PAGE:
The Role of Emigration

Thousands of Galician emigrants made the voyage to America, often in disgusting conditions.

Emigration was a phenomenon characteristic of the 19th century that had a huge impact on the Galician population. The migratory currents to industrialized urban areas did not mean that Galician labourers inhabited Galician cities; rather, the consequence was departure en masse to America. Emigration also had negative consequences for Galician, but it is worth pointing out that the emigrant communities played a central role in the budding process of recuperating Galician for public and cultural use.
Summary
  1. The Exodus to America
  2. The Consequences of Emigration for the Language
  3. The Defence of Galician by the Emigrants

1. The Exodus to America

The emphasis on the relationship between the processes of modernization and nationalization, and their effects on the ecology of linguistic diversity, leads to the unfortunate omission of other important factors. This reflection is an invitation to consider the insufficiencies, irregularities and delays in Spain and in Galicia. Modernization meant the huge mobilization of large numbers of people everywhere, which in general lead to a concentration in factory cities of many rural folk, previously dispersed over the rural areas. As everyone knows, typical modern civilization is urban and industrial. But if industrialization was slow and feeble in Spain (with the exception of some specific areas, such as the Basque Country and Catalonia), it was even more the case in Galicia, which meant that the migratory currents that originated in the rural areas, did not flow into Galician, nor even Spanish, cities that were unable to provide a means to live; rather they poured into the Americas, mostly countries of Hispanic speech: Cuba and the mouth of the River Plate area in particular.

2. The Consequences of Emigration for the Language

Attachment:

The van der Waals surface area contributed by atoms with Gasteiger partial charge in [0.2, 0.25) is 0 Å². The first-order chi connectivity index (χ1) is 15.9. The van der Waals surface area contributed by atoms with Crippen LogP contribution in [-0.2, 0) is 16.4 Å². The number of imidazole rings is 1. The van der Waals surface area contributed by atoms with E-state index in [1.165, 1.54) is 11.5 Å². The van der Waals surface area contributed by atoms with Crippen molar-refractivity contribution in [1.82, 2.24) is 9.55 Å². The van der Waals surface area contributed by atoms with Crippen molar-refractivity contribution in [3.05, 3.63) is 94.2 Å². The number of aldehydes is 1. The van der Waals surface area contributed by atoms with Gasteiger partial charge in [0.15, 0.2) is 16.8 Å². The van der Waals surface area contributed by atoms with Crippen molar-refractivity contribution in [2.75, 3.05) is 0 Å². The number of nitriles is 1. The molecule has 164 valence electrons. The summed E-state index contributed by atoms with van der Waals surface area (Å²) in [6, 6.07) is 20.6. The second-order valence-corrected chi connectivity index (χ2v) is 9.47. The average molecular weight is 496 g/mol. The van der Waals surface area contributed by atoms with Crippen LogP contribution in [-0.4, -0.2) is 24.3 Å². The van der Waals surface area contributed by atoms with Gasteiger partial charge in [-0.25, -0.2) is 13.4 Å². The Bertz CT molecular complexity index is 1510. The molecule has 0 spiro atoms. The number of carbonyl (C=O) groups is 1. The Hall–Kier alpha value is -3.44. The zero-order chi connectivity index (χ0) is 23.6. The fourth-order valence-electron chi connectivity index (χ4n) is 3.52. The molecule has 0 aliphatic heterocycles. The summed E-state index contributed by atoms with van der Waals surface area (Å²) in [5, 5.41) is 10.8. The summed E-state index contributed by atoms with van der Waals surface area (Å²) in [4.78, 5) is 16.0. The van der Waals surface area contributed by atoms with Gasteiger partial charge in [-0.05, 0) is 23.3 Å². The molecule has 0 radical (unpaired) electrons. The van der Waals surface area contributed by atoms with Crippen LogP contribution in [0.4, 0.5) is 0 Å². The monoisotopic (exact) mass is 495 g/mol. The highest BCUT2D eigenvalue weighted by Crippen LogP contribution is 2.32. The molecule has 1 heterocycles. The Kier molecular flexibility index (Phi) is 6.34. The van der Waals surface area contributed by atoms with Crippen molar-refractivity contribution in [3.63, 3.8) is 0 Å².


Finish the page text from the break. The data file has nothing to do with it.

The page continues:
Emigration experienced two types of contradictory sociolinguistic affects, although they differed in importance, with a negative balance for Galician. Emigration was damaging in two ways. On the one hand, it effected the Galician speaking community exclusively, deteriorating its demographic base and the habitat in which the language was completely established (where it would become confined). On the other hand, it was an incentive for the process of linguistic assimilation already underway, as emigration to Spanish speaking countries presented the only real expectation of a social change for the Galician speaking rural masses, and this stimulated their acceptance of schooling in Castilian. However, with regard to the former point, it must be pointed out that although emigration provoked a loss of many Galician speakers who never returned to their homeland or who (in smaller quantity) returned speaking Castilian, it is also true that many returning emigrants (a large part of those who left) took up Galician as their normal language once they had come back.

3. The Defence of Galician by the Emigrants

However, emigration also had a positive effect on Galician, above all on people’s linguistic awareness. If many emigrants left as country folk but returned as Spaniards, many others became aware of their uniqueness as Galicians, in particularly their linguistic and cultural identity. The work of the Galician collectives abroad in promoting the language was very significant, especially during the culminating moments of the phenomenon, that is to say, the end of the 19th and the beginning of the 20th centuries and it was even fortunate in the immediate post-civil war period, when Franco’s dictatorship silenced the public production of the language in Galicia. These are some significant examples: the most important book in Galician by Rosalía de Castro, Follas Novas (1880), was edited by La Propaganda Literaria in Havana, and the author dedicates it to the “Sociedade de Beneficencia d´os Naturales de Galicia” (Society of Assistance for Galician Natives) in the same city. The initiative to found the Real Academia Galega (1906) came from this same Caribbean capital, where Manuel Curros Enríquez, the most distinguished Galician poet of the time lived, and where he also died. The most valuable essay by Alfonso Daniel Rodríguez Castelao, Sempre en Galiza (1944) was edited by the “Editorial As Burgas do Centro Ourensán” in Buenos Aires, the city where he found refuge as an exile and where he died. The River Plate metropolis, the largest Galician city, became in the 1940s the capital of Galician culture and even in the publication of Galician books.